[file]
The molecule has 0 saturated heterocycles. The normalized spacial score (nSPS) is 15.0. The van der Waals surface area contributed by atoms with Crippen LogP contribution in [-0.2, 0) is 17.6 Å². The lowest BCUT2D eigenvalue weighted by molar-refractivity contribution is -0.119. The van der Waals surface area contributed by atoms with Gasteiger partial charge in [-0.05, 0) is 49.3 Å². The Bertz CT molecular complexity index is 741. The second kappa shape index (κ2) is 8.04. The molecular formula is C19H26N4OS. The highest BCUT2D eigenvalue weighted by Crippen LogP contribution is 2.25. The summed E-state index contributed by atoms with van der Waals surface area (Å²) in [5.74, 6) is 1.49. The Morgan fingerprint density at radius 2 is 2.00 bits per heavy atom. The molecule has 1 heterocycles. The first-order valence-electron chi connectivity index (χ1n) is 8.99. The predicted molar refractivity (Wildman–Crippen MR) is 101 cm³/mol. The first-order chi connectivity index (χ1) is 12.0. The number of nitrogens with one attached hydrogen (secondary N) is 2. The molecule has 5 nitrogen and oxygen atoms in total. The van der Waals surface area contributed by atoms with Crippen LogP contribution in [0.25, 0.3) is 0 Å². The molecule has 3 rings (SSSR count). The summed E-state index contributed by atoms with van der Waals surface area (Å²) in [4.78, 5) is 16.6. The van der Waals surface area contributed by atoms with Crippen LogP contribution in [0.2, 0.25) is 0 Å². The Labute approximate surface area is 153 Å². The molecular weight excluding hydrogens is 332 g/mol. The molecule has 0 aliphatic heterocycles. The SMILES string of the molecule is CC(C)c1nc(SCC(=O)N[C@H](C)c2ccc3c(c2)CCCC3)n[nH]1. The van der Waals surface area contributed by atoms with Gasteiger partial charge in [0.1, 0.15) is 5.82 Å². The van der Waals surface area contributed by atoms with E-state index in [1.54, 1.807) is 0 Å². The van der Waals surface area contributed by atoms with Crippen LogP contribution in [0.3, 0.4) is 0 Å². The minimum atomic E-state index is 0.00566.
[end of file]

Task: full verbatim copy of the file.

The molecule has 0 saturated heterocycles. The normalized spacial score (nSPS) is 15.0. The van der Waals surface area contributed by atoms with Crippen LogP contribution in [-0.2, 0) is 17.6 Å². The lowest BCUT2D eigenvalue weighted by molar-refractivity contribution is -0.119. The van der Waals surface area contributed by atoms with Gasteiger partial charge in [-0.05, 0) is 49.3 Å². The Bertz CT molecular complexity index is 741. The second kappa shape index (κ2) is 8.04. The molecular formula is C19H26N4OS. The highest BCUT2D eigenvalue weighted by Crippen LogP contribution is 2.25. The summed E-state index contributed by atoms with van der Waals surface area (Å²) in [5.74, 6) is 1.49. The Morgan fingerprint density at radius 2 is 2.00 bits per heavy atom. The molecule has 1 heterocycles. The first-order valence-electron chi connectivity index (χ1n) is 8.99. The predicted molar refractivity (Wildman–Crippen MR) is 101 cm³/mol. The first-order chi connectivity index (χ1) is 12.0. The number of nitrogens with one attached hydrogen (secondary N) is 2. The molecule has 5 nitrogen and oxygen atoms in total. The van der Waals surface area contributed by atoms with Crippen LogP contribution in [0.25, 0.3) is 0 Å². The molecule has 3 rings (SSSR count). The summed E-state index contributed by atoms with van der Waals surface area (Å²) in [4.78, 5) is 16.6. The van der Waals surface area contributed by atoms with Crippen LogP contribution in [0.2, 0.25) is 0 Å². The Labute approximate surface area is 153 Å². The molecular weight excluding hydrogens is 332 g/mol. The molecule has 0 aliphatic heterocycles. The SMILES string of the molecule is CC(C)c1nc(SCC(=O)N[C@H](C)c2ccc3c(c2)CCCC3)n[nH]1. The van der Waals surface area contributed by atoms with Gasteiger partial charge in [0.1, 0.15) is 5.82 Å². The van der Waals surface area contributed by atoms with E-state index in [1.54, 1.807) is 0 Å². The van der Waals surface area contributed by atoms with Crippen LogP contribution in [0.3, 0.4) is 0 Å². The minimum atomic E-state index is 0.00566.